Eric W. Biederman ebiederm+eric@ccr.net
01 Jan 1999 10:40:33 -0600

>>>>> "RB" == RE01 Rice Brian T EM2 <BRice@vinson.navy.mil> writes:

So I don't give any false impressions, let me say that at the moment I don't
have time to code, anything for tunes.   But I can commit to the effort it
will take to make tunes functional, organizationally.

RB> more specifics:
RB> at one point of view, the system will be a big persistent heap of Self-like
RB> objects, each with hyperlinks into other objects within.  what i mean by
RB> object is a contiguous allocation of memory at fine-grain (byte-size,
RB> maybe?) for the arrow pane specification and associated implicit
RB> optimization information, as well as string identifiers to ease interface at
RB> first.  the objects should be resizeable, and the garbage collection scheme
RB> should probably not be implemented yet, in light of the hyperlink search
RB> problem.

Bad definition of object.  Whatever they are should be defined by
their properties, not by their implementation details (bytes???).

Hyperlink search problem?

RB> it's quite likely that at no point should arrows exist as single un-grouped
RB> entities, even during instantiation of new information.  the grouping
RB> mechanism will abstractly be a multi-dimensional arrow (read N-vector or
RB> Lisp list. think of an arrow which zigzags through several nodes).  the
RB> internal representation will probably not necessarily be a literal space
RB> filled with arrows only.  the internal representation also might benefit
RB> from information hiding in order to allow re-optimizing the object's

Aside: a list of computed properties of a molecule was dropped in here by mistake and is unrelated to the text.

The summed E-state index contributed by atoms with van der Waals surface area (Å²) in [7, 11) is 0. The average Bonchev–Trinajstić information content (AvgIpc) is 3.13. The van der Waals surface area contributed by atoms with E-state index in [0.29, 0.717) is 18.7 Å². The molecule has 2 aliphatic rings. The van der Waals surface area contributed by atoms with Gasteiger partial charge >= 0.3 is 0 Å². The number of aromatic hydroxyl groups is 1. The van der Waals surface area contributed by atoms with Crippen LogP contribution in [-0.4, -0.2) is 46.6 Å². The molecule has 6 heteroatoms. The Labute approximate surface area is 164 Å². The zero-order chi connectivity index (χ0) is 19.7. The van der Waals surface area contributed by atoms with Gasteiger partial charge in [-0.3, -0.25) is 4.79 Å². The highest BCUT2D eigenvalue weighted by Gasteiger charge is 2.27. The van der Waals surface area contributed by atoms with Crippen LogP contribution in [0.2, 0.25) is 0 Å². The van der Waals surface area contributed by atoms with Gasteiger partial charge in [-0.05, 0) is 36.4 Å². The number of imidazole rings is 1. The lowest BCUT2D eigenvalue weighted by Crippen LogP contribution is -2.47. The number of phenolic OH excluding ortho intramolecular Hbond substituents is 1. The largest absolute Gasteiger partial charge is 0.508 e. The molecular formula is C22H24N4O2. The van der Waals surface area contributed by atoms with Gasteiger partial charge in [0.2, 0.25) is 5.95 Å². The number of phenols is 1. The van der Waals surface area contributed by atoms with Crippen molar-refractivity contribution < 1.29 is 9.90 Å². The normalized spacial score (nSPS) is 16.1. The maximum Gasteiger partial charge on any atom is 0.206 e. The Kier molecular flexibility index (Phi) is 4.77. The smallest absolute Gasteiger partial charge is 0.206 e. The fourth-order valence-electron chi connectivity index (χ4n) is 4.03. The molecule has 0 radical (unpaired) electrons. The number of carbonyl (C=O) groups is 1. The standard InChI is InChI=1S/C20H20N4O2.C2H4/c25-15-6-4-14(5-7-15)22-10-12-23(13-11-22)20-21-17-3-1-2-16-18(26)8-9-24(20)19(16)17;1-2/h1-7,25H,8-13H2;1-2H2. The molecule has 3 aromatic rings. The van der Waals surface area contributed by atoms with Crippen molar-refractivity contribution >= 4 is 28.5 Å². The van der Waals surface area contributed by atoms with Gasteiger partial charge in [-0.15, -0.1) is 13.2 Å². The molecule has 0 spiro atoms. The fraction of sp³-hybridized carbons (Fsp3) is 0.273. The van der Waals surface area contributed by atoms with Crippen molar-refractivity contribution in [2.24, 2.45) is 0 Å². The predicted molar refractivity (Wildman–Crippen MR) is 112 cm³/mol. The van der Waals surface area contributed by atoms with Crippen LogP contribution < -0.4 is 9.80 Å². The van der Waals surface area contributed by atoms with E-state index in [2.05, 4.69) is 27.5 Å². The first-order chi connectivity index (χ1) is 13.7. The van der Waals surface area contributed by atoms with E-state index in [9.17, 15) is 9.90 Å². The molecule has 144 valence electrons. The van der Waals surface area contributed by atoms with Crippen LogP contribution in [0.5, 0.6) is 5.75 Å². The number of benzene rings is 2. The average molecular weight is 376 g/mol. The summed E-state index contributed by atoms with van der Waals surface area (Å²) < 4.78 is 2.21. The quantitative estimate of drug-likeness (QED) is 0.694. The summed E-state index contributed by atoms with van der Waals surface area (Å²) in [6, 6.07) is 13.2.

RB> structure.  this suggests not using literal pointers for
RB> hyperlinks.

Quite likely.  That needs some clarificationtion.
Clear definition of the grouping mechanism, but it's all tangled in
the rest of the paragraph.

No purpose specified for the grouping mechanism.

RB> here's a "grab bag" list of things to include within objects:
RB> *	representations of arrows themselves as {tail, head} pairs of short
RB> unsigned pointers with reference to the object's address.
RB> *	lists of incidence and / or co-incidence relation predicates that
RB> result in a complete definition of the graph desired.
RB> *	a group of pointers referring to objects within which exist arrows
RB> that reference arrows in the current object.

This is a better specification of object but still leaves a lot out.
Such as purpose.

RB> the arrows within objects could be accessed via a data-structure notation,
RB> like A.b, where A is the object's address within the heap, and b indexes the
RB> arrow within that object.  the index could of course be implemented as the
RB> "nth arrow found by a linear search through the object's internal arrow
RB> space".

RB> the problem of indexing infinitely-sized arrow groups would be solved via a
RB> 'virtual' index which simply refers to the number or key given to the
RB> iteration mechanism which generates the arrow dynamically, perhaps leaving
RB> its representation within the object for later reference or reconstruction.
RB> this is obviously going to be a focus for the reflection development.

RB> is this the kind of specification that you want?

It's getting there, but still way to general yet.
And it is far from complete.

An simple example:
At work we are given descriptions of output files that need to be
created from our database.  We are told the record size.
The starting and ending position of each field.
The way data should be represented in each field.
A description of what data should be placed in each field.

For your arrow language, we need.
A precise specification of exactly what is your arrow language.
A description of what each of the operators does, and some description
  as to why you picked what you did.
A description of how the arrow language can be used to make a complete
No implementation details except as hints.

I expect this to be a least a several page document, that will take
a little while to write.  
The specifications documents be what the talk between 
Rice, Tril, and Fare are mostly about.

This should break tunes down into 2 hard problems (implementation, and
specification) instead of 1 monster, problem.